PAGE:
How do you think this would go over with your prized donors?
They get an email from your non-profit organization saying you plan to process a $2,000 credit card payment in two hours. The email invites them to review and verify this payment by clicking on a link.
The email address is from someone they recognize as affiliated with your organization. The address appears to be legitimate, so donors think you’re making a $2,000 mistake with them.
This happened last month to the donor base for Special Olympics New York. The organization said a hacker gained access to a “communications system” and stole donors’ contact info.
The organization didn’t say how the hacker gained access to the “communications system.”
Still, discovering a crook gained a pathway to their donors to try to steal credit card information probably gave Special Olympics New York officials some indigestion, to say the least.
While the hacker used a rather abrupt writing style to “acknowledge” the contribution, we guarantee other hackers with better English grammar skills will try the same thing again.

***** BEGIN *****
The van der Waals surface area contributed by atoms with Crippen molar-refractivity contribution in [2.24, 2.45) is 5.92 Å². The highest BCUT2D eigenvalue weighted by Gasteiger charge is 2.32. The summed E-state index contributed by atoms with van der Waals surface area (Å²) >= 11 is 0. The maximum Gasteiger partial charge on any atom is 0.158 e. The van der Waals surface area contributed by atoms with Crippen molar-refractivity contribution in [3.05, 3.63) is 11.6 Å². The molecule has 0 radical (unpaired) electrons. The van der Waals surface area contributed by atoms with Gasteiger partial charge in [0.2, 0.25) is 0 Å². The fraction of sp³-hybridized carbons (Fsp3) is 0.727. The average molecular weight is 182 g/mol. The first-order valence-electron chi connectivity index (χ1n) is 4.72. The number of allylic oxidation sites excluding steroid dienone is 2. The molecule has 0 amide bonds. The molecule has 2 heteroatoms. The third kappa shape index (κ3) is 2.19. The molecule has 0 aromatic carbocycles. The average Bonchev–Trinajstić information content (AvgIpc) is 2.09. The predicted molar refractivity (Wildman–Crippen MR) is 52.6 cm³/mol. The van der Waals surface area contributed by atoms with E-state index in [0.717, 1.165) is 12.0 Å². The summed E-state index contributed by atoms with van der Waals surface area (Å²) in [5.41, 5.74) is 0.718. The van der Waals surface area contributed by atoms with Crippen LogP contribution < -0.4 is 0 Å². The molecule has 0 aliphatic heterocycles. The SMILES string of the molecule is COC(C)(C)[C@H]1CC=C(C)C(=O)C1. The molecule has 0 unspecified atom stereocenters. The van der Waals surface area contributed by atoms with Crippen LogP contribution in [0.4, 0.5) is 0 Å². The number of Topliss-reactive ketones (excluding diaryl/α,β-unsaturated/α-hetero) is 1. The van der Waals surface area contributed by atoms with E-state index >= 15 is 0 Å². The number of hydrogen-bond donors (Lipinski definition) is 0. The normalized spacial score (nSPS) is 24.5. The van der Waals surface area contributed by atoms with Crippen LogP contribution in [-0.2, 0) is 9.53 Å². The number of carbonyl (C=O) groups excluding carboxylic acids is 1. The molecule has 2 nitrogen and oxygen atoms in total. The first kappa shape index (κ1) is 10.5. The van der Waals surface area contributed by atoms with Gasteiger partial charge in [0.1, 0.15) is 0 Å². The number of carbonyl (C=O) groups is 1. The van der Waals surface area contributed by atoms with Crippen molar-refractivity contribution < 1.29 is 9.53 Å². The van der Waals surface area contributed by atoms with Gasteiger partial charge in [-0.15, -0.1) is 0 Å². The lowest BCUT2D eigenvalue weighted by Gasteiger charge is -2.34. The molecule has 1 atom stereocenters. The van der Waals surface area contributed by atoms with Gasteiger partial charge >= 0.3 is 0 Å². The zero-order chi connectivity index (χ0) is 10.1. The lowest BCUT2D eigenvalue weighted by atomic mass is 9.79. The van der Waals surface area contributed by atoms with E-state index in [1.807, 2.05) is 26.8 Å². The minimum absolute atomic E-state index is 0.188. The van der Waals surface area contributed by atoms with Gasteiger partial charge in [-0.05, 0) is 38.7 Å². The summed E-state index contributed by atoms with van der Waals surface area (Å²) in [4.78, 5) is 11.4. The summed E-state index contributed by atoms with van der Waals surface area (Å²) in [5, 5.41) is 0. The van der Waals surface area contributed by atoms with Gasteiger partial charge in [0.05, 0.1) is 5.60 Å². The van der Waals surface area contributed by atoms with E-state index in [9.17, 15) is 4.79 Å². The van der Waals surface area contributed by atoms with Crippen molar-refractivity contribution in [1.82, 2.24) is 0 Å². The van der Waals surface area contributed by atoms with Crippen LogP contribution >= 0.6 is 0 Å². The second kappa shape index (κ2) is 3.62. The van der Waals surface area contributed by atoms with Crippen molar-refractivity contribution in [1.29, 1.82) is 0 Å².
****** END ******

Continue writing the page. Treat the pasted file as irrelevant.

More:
Don’t leave your donors’ contact information sitting unprotected on a server with weak or no security. While you can claim, as Special Olympics New York did, that the emails were fraudulent and no financial information was stolen, who wants donors linking you with poor protection of their information?
Also make sure your staff follows strong cybersecurity measures – starting with strong, unique passwords to log in to your system and an authentication system to confirm their identity.
If you want to avoid this nightmare but aren’t sure what steps to take, explore your options by having a chat with us. A conversation is free and can give you some basics for getting started.